This post is the 4th in a series of posts describing strategies for overcoming family avoidance strategies in order to persist in fruitful efforts to stop repetitive dysfunctional interactions. Part IV shows how family members use hopelessness and logical fallacies as reasons to stop talking to each other about solving family problems..

Mad, Bad, Blind, or Stupid?

Members of dysfunctional families are often mystified by the self-destructive or hostile behavior that they exhibit to one another, and try to make sense out of it. Usually, such explanations are that the other person is just crazy, incredibly stupid, inherently evil, or just oblivious to their effects on others. But are any of these answers correct?

Family Communication Part III: The Blame Game

This post is the third in a long series of posts describing strategies for overcoming family avoidance strategies in order to persist in fruitful efforts to stop repetitive dysfunctional interactions. Part III shows how family members use the issue of who's to blame for a problem to initimate potential problem solvers,and what they can do to counter this maneuver.

How Children Read Mixed Messages From Parents

Parents who are confused over their own roles in life often give out mixed messages to their children about what is expected from them. If children try to point out the contradictions, they are often faced with very negative reactions, so they have to figure this out for themselves I find that they use three rules to heirarchically rank the elements of a double message.

Why Psychotherapy Efficacy Studies Are Nearly Impossible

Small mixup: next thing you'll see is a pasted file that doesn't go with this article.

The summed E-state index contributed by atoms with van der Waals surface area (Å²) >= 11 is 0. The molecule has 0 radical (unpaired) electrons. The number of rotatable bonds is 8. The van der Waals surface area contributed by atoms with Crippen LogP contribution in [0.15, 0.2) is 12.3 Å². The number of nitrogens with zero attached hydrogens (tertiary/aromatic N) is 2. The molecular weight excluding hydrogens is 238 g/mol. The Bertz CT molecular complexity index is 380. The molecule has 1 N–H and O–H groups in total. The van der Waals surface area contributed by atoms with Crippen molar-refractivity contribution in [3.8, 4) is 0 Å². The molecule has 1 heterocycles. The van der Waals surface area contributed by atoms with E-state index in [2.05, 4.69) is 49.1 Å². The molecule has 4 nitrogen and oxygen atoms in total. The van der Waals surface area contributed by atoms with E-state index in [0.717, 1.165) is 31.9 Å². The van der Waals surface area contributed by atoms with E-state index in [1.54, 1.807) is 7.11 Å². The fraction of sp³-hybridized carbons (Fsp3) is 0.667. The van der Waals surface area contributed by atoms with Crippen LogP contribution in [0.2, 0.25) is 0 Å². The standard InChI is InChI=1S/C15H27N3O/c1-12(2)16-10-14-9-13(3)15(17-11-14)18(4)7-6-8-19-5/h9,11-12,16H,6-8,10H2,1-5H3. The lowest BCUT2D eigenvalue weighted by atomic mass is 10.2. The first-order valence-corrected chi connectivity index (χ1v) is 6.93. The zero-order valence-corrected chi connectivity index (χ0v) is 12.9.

Unlike drug studies, studies of the outcomes of various psychotherapy techniques face a unique problem: human beings can choose how they will respond to any technique a therapist uses to try to change their behavior. There are also a nearly infinite number of variables which cannot be controlled. The many unique issues facing therapy researchers are described

Leave Me Alone – I’m Lonely

Many parents seem to go out of their way to annoy, irritate, and/or verbally abuse their adult children on a regular basis. This post describes some of the reasons for this bizarre behavior.

Win-Win Strategies in Family Communication: Part 2

When discussing and changing repetitive dysfunctional family communication and behavior patterns, the use of illustrative examples can be a minefield. Here's how to maneuver around them.

Why Don't Child Sex Abuse Victims Tell?

Only 30 percent of incest victims reveal their situations, and in almost half of these cases, the revelation is accidental.
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How to Talk to Relatives about Family Dysfunction

How to recognize and counter the traps that derail constructive problem solving with recalcitrant relatives.

Disease Mongering in a Top Psychiatry Journal

Counting symptoms that don't count for fun and profit.

Why Do Some Siblings From Troubled Families Turn Out Fine, While Others Flounder?

Siblings Are Affected Differently in Dysfunctional Families

Stop Running Away From Your Family Problems!

It's time to learn how to stop dysfunctional family interactions.

Why Is It So Hard for Families to Change Repetitive Dysfunctional Patterns?

Why is it so damn difficult for family members to stop engaging in repetitive behavior that is clearly driving them all nuts?

Borderline Personality Disorder: Meet the Parents, Part II

How parents become conflicted about their own children.

Borderline Personality Disorder: Meet the Parents, Part I

What Parental Behavior May Lead Children to Develop Borderline Traits?

Finding a Good Psychotherapist

How to find the best psychotherapist for you.

Does One Need to Forgive Abusive Parents to Heal?

One of the most frequent questions I get when I start working with patients with previously abusive parents or other primary caretakers is, "Do I have to forgive them?"

Scientific Fraud in the Nature Versus Nurture Debate

Biological psychiatrists purposely use misleading statistics.

You're Asking For It?

"You're just asking for it!" Just a figure of speech?